Massive sulphides in ophiolites

Chalcopyrite and pyrite. Lasail, Oman

Click hereChalcopyrite (yellow, right) surrounds poorly crystalline, fine-grained pyrite (brown, bottom centre) which has well crystalline margins (pale yellow-white, centre). The fine-grained nature of pyrite lowers its reflectance and gives a characteristic brown surface colour. The fine pyrite could be primary or altered pyrrhotite, but here it is probably primary. The gangue phases (dark grey) are silicates.

Polished block, plane polarized light, x80, air

Pyrite, chalcopyrite and sphalerite. Bayda, Oman

Click hereEuhedral pyrite (light yellow-white) crystals are extensively replaced by chalcopyrite (yellow) along the (100) cleavage directions of pyrite. Although pyrite is fractured, much of the chalcopyrite is replacing, rather than cementing, pyrite. Sphalerite (light grey, bottom centre) overgrows pyrite as small subhedral crystals (right centre) and is inclusion-free. Quartz is the main gangue phase (dark grey, top centre).

Polished block, plane polarized light, x 80, air

Pyrite, magnetite, chalcopyrite and pyrrhotite. Lasail, Oman

Click hereCoarse pyrite crystals (light yellow-white, right) enclose pyrrhotite (brown, centre right), chalcopyrite (yellow, centre top) and cubes of magnetite (grey, centre right). Euhedral to subhedral magnetite (grey-brown, centre) and chalcopyrite (centre left) are intergrown with pyrite. Black areas are quartz and polishing pits.

Polished thin section, plane polarized light, x 160 oil

Sphalerite, pyrite and chalcopyrite. Bayda, Oman

Click hereEuhedral to poorly crystalline pyrite (light yellow-white, left) surrounds sphalerite (centre) which has suffered extensive replacement by chalcopyrite; this is an extreme example of chalcopyrite disease. The replacement of sphalerite by very fine-grained chalcopyrite is crystallographically controlled, following growth zones and poorly defined twinning. The differences in surface colour (orange to purple) are due to orientation effects of the fine chalcopyrite inclusions. Under crossed polars the anisotropy effects are enormous. The outer margin of the sphalerite (grey, top left) is chalcopyrite-free and belongs to a later generation of sphalerite. Quartz (dark grey with internal reflections) is the gangue.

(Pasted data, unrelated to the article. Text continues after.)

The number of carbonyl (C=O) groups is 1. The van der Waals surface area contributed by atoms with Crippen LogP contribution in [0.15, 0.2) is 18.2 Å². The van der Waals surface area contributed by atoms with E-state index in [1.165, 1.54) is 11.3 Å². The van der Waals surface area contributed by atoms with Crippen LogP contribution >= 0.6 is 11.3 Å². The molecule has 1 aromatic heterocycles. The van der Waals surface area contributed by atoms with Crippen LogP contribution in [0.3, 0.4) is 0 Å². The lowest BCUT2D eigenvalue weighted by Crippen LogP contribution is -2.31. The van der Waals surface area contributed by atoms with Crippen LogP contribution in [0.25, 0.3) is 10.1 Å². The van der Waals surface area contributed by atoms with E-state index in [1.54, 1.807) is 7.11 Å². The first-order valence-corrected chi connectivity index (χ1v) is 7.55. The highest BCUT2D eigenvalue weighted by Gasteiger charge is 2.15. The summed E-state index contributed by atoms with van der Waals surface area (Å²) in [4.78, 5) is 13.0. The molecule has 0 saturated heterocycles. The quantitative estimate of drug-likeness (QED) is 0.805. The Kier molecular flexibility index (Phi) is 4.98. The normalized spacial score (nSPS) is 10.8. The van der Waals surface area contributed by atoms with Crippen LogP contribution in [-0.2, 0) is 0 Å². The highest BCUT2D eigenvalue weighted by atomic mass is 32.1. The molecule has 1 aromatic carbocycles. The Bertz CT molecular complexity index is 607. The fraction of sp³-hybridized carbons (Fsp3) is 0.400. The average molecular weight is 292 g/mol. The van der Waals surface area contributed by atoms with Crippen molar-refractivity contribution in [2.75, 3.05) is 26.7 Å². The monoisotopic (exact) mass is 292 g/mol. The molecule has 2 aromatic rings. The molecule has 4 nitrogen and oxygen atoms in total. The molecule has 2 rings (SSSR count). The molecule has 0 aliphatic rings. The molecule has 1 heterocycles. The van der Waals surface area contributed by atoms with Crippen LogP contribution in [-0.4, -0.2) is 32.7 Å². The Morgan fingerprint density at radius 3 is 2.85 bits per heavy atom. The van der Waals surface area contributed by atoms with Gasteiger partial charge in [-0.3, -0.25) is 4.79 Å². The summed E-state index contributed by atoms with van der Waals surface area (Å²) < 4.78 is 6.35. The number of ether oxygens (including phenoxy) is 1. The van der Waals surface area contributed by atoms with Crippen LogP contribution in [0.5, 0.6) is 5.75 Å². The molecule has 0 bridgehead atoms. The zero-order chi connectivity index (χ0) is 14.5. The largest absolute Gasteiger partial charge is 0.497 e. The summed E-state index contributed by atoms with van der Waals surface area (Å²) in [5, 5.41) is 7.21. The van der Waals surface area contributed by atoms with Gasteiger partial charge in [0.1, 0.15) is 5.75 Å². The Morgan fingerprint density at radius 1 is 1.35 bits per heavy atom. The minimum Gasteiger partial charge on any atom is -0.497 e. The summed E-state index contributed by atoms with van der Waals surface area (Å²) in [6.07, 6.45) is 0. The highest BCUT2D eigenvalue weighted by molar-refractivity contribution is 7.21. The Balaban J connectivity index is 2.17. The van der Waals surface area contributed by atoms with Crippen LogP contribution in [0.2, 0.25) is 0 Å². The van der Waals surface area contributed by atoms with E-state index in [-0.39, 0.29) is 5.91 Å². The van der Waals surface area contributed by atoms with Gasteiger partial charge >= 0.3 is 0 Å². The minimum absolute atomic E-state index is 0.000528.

Polished block, plane polarized light, x 160, oil

Sphalerite, pyrite and chalcopyrite. Bayda, Oman

Click herePyrite (light yellow-white) forms euhedral crystals (top centre) or poorly polished spongy aggregates (right centre). Sphalerite (left, centre) has suffered extensive chalcopyrite disease along twin planes. The variation in surface colour of the diseased sphalerite (yellow-brown to purple-brown) is controlled by the density and crystallographic orientation of the fine chalcopyrite inclusions. Other areas of the sphalerite are inclusion-free and show characteristic grey surface colours and low reflectance (left). The crystal on the right, which appears to be chalcopyrite, enclosing a low-reflectance phase; is an example of extreme chalcopyrite disease with little relict sphalerite. The degree of chalcopyrite replacement is clearly related to crystallographic domains in the original sphalerite.

Polished thin section, plane polarized light. x 160 oil

Pyrite and haematite. Lasail, Oman

Click hereEuhedral pyrite (light yellow, centre) is fractured and surrounded by aggregates of fine-grained, often botryoidal, haematite (light green-grey, centre left). The differences in reflectance and surface colour (bottom centre) between the core and margin of the haematite aggregates are due to variations in grain size of individual haematite crystals. The coarser crystals on the margin have a slightly higher reflectance. Quartz (dark grey) is the gangue.

Polished block, plane polarized light. x 160, air